Friday, December 10, 2004

clapping to please

Here is something that I have noticed with a couple of different
children: once they have learned something that pleases you, they will
try it out at odd times to see if they can get the positive reactions.
As an example, I'll use . . . David!

I mentioned earlier that he learned to clap, which earns cheers from us
all. So, out of the blue he'll clap and look at me like "are you going
to cheer?" But it gets more interesting. He now claps when upset. He
now hates being on the changing table because it interferes with
sticking every object in the house into his mouth. So when I lay him
down and start to undress him (which he hates) he'll whine, and then
start to clap. I assume that he is trying to turn the situation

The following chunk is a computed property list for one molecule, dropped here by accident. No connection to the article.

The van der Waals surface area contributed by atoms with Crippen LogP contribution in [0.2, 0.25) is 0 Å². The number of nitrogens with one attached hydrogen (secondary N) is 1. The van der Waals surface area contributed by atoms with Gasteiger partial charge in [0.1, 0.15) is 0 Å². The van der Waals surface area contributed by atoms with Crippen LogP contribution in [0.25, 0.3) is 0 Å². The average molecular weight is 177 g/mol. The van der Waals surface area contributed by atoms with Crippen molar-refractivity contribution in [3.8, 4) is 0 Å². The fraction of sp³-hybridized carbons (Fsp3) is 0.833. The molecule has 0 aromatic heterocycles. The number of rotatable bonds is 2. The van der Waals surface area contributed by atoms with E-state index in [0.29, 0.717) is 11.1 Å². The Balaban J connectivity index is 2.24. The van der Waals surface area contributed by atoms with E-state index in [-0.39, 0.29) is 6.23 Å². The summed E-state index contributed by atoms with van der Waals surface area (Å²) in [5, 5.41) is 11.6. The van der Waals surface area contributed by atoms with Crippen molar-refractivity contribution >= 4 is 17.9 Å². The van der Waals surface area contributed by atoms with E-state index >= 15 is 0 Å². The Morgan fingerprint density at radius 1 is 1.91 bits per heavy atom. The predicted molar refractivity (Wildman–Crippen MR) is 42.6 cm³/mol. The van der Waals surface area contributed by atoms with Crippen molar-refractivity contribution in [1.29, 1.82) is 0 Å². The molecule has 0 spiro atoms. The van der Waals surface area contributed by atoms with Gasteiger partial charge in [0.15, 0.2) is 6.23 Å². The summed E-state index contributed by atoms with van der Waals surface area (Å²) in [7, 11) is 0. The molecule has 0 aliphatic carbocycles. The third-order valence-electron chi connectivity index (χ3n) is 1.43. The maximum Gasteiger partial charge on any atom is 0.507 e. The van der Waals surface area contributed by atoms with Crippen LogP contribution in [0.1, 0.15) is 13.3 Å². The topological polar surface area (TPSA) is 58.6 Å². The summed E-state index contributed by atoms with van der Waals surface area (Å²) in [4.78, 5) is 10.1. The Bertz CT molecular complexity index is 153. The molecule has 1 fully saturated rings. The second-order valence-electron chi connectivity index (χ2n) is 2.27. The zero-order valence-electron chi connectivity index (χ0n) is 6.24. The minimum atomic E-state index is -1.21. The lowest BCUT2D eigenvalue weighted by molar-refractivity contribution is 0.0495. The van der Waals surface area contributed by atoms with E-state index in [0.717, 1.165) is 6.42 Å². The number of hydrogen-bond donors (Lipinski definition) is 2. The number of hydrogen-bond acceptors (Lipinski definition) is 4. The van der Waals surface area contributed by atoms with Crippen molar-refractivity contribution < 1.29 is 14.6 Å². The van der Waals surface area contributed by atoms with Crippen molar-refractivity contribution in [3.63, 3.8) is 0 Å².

around. "Dad is putting clothes on me, he must hate me, I'll clap to
win his favor." I've been doing some work with a learning-disabled
toddler who is struggling to learn speech. Every new word is cause for
celebration. When asked to do something he has not yet learned (or
just doesn't want to do) he will point to something that he knows the
word for and identify it.

Me: "What sound does a dog make?"
Him, pointing to the clock: "clock!"

In grown-up terms it is something like this:

Press: "Why is the economy in the hole?"
President: "I unified this nation after 9/11."

or, to be fair:

Press: "How are you going to get the economy out of this hole?"
Candidate: "three purple hearts!"

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